Dominating brunches (and Instagram feeds) everywhere, Mimosas, Bellinis, and the increasingly trendy Spritz all depend on one thing: Prosecco.

In 2017, Prosecco comprised nearly 20 percent of all bubbly sold globally. Since the onset of Covid-19, Prosecco’s popularity has increased even more: In May 2020, off-premise sales of the Italian sparkling wine were up 39 percent from the same period last year. While the latter tells us a lot about our current Prosecco-buying habits at home, it doesn’t count the occasions we’re buying it out in the wild, such as at happy hour with coworkers, or our favorite Italian restaurant for family dinner.

So exactly how popular is Prosecco at U.S. bars and restaurants? Consumer insights firm Nielsen CGA answered this by measuring the percentage of consumers in each U.S. region who are ordering the sparkling wine while they’re outside the home. The April 2020 survey of 15,000 consumers nationwide found that only 7 percent of American drinkers order Prosecco at on-premise locations.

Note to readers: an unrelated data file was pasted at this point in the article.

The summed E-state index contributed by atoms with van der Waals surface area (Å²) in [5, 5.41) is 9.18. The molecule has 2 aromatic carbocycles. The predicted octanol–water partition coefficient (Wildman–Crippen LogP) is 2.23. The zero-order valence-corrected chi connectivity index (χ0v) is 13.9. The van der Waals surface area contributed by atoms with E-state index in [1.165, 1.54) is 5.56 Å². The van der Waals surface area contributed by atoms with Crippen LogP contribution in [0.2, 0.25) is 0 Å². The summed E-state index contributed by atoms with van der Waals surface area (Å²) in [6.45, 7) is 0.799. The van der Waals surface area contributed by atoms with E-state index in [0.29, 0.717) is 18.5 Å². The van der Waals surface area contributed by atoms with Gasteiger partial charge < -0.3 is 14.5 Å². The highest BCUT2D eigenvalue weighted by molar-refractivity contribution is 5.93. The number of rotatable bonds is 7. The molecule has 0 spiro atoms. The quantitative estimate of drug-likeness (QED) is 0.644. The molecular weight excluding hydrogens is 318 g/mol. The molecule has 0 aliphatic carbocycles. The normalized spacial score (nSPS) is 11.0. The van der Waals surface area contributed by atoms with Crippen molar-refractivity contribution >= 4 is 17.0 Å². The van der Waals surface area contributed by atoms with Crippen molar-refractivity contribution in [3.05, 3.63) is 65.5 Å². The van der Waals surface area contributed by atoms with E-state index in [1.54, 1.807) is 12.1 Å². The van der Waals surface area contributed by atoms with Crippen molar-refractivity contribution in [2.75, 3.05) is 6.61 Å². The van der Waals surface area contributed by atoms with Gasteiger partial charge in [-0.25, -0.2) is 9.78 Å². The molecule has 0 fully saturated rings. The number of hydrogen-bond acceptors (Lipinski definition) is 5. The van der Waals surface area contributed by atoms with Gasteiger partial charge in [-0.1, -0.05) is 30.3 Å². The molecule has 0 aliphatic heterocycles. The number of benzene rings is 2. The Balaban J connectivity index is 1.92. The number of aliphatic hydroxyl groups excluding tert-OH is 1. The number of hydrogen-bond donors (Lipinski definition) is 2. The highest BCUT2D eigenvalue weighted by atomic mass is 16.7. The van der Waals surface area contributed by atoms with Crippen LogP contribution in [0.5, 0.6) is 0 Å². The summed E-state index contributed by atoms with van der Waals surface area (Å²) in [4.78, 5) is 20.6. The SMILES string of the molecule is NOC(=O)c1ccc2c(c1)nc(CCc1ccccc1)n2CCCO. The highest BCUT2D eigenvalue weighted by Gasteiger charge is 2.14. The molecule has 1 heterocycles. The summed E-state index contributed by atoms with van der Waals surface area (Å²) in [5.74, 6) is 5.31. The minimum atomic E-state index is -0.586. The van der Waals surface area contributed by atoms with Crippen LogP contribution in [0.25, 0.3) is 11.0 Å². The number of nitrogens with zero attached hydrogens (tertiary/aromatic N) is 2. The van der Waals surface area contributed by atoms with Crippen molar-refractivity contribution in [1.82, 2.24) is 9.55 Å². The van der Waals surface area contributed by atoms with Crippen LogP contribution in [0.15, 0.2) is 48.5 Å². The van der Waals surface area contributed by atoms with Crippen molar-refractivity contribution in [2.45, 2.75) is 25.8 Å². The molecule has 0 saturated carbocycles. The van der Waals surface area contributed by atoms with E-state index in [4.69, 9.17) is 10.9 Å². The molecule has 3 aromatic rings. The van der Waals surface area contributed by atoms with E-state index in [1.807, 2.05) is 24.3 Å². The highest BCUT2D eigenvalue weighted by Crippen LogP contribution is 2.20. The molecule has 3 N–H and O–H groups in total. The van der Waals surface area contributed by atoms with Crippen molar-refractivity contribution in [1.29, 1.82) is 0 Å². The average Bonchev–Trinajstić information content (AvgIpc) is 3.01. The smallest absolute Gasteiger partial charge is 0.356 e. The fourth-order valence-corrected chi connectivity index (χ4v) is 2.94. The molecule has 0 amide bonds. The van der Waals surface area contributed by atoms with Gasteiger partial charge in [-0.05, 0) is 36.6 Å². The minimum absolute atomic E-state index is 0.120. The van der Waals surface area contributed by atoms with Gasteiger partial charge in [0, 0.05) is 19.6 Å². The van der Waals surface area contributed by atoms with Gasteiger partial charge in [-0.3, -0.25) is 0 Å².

Coming just shy of the double-digits as the nation’s most Prosecco-friendly region, the Pacific (Alaska, Washington, Oregon, California, and Hawaii) showed 9 percent of respondents would order the sparkling wine, while in the East South Central U.S., only 4 percent said they would do the same. (Do Tennessee, Kentucky, Alabama, and Mississippi not brunch?)

Find out how much each U.S. region is ordering Prosecco on VinePair’s map below.

The States That Love Prosecco the Most [Map]